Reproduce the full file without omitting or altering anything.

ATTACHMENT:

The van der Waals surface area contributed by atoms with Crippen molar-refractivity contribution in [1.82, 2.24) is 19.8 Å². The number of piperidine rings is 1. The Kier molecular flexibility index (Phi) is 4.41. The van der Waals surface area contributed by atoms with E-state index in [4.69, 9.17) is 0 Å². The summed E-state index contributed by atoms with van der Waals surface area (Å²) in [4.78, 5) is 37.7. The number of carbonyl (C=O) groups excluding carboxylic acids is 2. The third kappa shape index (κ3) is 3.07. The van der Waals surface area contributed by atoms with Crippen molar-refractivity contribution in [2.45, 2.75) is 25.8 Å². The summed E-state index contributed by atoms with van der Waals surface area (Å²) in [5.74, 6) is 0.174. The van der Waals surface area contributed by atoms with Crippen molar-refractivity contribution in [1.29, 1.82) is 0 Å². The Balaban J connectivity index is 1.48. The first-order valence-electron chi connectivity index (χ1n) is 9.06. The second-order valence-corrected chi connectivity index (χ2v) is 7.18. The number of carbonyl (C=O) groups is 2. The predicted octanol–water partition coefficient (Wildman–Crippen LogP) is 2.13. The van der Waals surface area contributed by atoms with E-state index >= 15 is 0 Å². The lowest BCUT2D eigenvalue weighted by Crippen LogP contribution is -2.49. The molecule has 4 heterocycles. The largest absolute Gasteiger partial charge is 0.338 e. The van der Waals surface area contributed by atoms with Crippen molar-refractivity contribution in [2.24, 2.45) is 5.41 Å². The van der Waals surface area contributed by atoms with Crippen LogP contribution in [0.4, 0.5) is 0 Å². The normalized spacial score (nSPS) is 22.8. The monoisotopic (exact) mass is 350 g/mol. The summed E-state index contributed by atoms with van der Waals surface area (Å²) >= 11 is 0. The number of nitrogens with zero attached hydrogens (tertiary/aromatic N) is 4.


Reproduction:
The van der Waals surface area contributed by atoms with Crippen molar-refractivity contribution in [1.82, 2.24) is 19.8 Å². The number of piperidine rings is 1. The Kier molecular flexibility index (Phi) is 4.41. The van der Waals surface area contributed by atoms with E-state index in [4.69, 9.17) is 0 Å². The summed E-state index contributed by atoms with van der Waals surface area (Å²) in [4.78, 5) is 37.7. The number of carbonyl (C=O) groups excluding carboxylic acids is 2. The third kappa shape index (κ3) is 3.07. The van der Waals surface area contributed by atoms with Crippen molar-refractivity contribution in [2.45, 2.75) is 25.8 Å². The summed E-state index contributed by atoms with van der Waals surface area (Å²) in [5.74, 6) is 0.174. The van der Waals surface area contributed by atoms with Crippen molar-refractivity contribution in [1.29, 1.82) is 0 Å². The Balaban J connectivity index is 1.48. The first-order valence-electron chi connectivity index (χ1n) is 9.06. The second-order valence-corrected chi connectivity index (χ2v) is 7.18. The number of carbonyl (C=O) groups is 2. The predicted octanol–water partition coefficient (Wildman–Crippen LogP) is 2.13. The van der Waals surface area contributed by atoms with E-state index >= 15 is 0 Å². The lowest BCUT2D eigenvalue weighted by Crippen LogP contribution is -2.49. The molecule has 4 heterocycles. The largest absolute Gasteiger partial charge is 0.338 e. The van der Waals surface area contributed by atoms with Crippen molar-refractivity contribution in [2.24, 2.45) is 5.41 Å². The van der Waals surface area contributed by atoms with Crippen LogP contribution in [0.4, 0.5) is 0 Å². The normalized spacial score (nSPS) is 22.8. The monoisotopic (exact) mass is 350 g/mol. The summed E-state index contributed by atoms with van der Waals surface area (Å²) >= 11 is 0. The number of nitrogens with zero attached hydrogens (tertiary/aromatic N) is 4.